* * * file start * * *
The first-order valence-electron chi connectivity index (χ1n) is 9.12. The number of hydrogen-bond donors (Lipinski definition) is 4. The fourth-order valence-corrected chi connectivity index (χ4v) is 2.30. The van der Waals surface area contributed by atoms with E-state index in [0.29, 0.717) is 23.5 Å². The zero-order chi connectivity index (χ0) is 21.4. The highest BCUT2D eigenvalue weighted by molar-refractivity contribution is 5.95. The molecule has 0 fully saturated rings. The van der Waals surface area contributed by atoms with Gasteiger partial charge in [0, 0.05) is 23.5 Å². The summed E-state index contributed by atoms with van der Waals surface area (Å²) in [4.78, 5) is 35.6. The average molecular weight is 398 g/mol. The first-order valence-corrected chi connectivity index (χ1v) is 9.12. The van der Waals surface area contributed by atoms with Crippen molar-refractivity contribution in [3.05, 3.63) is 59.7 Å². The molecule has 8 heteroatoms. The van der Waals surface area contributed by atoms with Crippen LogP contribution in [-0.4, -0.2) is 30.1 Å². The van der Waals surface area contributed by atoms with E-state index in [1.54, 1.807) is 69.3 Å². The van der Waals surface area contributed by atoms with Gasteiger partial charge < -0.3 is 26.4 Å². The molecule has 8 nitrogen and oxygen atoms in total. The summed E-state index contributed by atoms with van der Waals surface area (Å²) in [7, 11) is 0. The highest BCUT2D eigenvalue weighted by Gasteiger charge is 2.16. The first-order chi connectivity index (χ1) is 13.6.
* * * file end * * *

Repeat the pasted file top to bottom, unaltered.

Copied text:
The first-order valence-electron chi connectivity index (χ1n) is 9.12. The number of hydrogen-bond donors (Lipinski definition) is 4. The fourth-order valence-corrected chi connectivity index (χ4v) is 2.30. The van der Waals surface area contributed by atoms with E-state index in [0.29, 0.717) is 23.5 Å². The zero-order chi connectivity index (χ0) is 21.4. The highest BCUT2D eigenvalue weighted by molar-refractivity contribution is 5.95. The molecule has 0 fully saturated rings. The van der Waals surface area contributed by atoms with Gasteiger partial charge in [0, 0.05) is 23.5 Å². The summed E-state index contributed by atoms with van der Waals surface area (Å²) in [4.78, 5) is 35.6. The average molecular weight is 398 g/mol. The first-order valence-corrected chi connectivity index (χ1v) is 9.12. The van der Waals surface area contributed by atoms with Crippen molar-refractivity contribution in [3.05, 3.63) is 59.7 Å². The molecule has 8 heteroatoms. The van der Waals surface area contributed by atoms with Crippen LogP contribution in [-0.4, -0.2) is 30.1 Å². The van der Waals surface area contributed by atoms with E-state index in [1.54, 1.807) is 69.3 Å². The van der Waals surface area contributed by atoms with Gasteiger partial charge < -0.3 is 26.4 Å². The molecule has 8 nitrogen and oxygen atoms in total. The summed E-state index contributed by atoms with van der Waals surface area (Å²) in [7, 11) is 0. The highest BCUT2D eigenvalue weighted by Gasteiger charge is 2.16. The first-order chi connectivity index (χ1) is 13.6.